Trinity Wheelers, a team formed from Trinity staff and students, have completed the annual charity cycle, the Wicklow 200. Participants included Professor Neville Cox, Dean of Graduate Studies, Professor Mary McCarron, Dean of Health Sciences and Dr Aidan Seery, the Senior Tutor. Funds raised will go towards the postgraduate student hardship fund.
The cycle has raised €4,580 for the fund, which is provided by the Postgraduate Advisory Service to cater for graduate students who are under financial strain. Vice President of the Graduate Student’s Union Madhav Bhargav, who also took part in the Sunday event, thanked everyone who lent their support to the cyclists. In a tweet after the cycle, he also expressed his pleasure in contributing to the cause, which left him feeling, “very humble and proud.”
Speaking about the fundraising effort, Professor Cox cited the necessity of funding for support for postgraduates: “Many of our Graduate students are in dire financial straits. Every year, we receive applications to our hardship fund from students who cannot afford rent, who may need to drop out of studies or who, for multiple other reasons are struggling at a truly awful level”. Cox said the cycle aims, “to try to supplement this fund aimed at providing financial relief”, and praised the, “wonderful Professors and students”, who took part in the event as well as commending other fundraising efforts by others, “doing some equivalent form of excessive physical endeavour on a sponsored basis.”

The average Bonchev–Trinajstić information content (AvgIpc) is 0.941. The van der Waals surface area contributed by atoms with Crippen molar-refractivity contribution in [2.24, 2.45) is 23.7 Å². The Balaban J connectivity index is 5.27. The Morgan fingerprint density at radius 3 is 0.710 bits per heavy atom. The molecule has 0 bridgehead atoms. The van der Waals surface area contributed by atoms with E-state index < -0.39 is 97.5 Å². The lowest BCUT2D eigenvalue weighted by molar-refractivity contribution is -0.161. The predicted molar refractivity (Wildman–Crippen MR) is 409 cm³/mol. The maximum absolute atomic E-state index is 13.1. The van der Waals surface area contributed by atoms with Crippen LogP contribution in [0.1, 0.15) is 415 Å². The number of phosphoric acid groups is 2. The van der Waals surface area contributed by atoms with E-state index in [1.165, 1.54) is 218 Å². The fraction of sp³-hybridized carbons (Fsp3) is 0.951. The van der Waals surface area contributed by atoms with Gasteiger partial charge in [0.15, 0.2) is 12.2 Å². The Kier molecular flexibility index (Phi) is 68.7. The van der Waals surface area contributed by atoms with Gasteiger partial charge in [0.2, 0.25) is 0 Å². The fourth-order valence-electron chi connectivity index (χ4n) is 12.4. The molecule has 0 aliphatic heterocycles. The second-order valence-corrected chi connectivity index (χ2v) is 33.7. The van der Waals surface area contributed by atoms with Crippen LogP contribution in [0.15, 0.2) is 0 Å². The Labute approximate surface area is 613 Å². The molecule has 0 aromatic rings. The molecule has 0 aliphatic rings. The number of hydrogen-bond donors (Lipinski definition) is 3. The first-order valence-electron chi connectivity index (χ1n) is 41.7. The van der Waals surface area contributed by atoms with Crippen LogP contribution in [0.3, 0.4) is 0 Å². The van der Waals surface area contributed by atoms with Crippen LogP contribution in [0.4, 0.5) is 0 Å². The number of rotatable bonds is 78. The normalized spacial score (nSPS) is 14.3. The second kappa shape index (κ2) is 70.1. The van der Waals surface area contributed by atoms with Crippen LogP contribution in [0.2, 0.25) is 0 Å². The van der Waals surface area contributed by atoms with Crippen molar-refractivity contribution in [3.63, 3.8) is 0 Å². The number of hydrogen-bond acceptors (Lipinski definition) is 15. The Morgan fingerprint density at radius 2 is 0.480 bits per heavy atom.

Financial difficulties are among the many challenges postgraduate students face at Trinity. A recent Graduate Student’s Union (GSU) survey highlighted the severe stress, mild depression and anxiety levels reported by the average PhD student as well as finding the average masters student also reported similar levels of anxiety, depression and stress. Affordable accommodation remains another difficulty that featured regularly in this year’s GSU election.
Founded in 1982, the Wicklow 200 attracts over 3,000 cyclists from around the world. A non-competitive one-day cycle, the event takes place every June and covers over 200 kilometres around Co. Wicklow, now a major international cycling destination. A shorter variant, the Wicklow 100, runs simultaneously, with participants cycling 100km instead.
Additional reporting by Ciaran Sunderland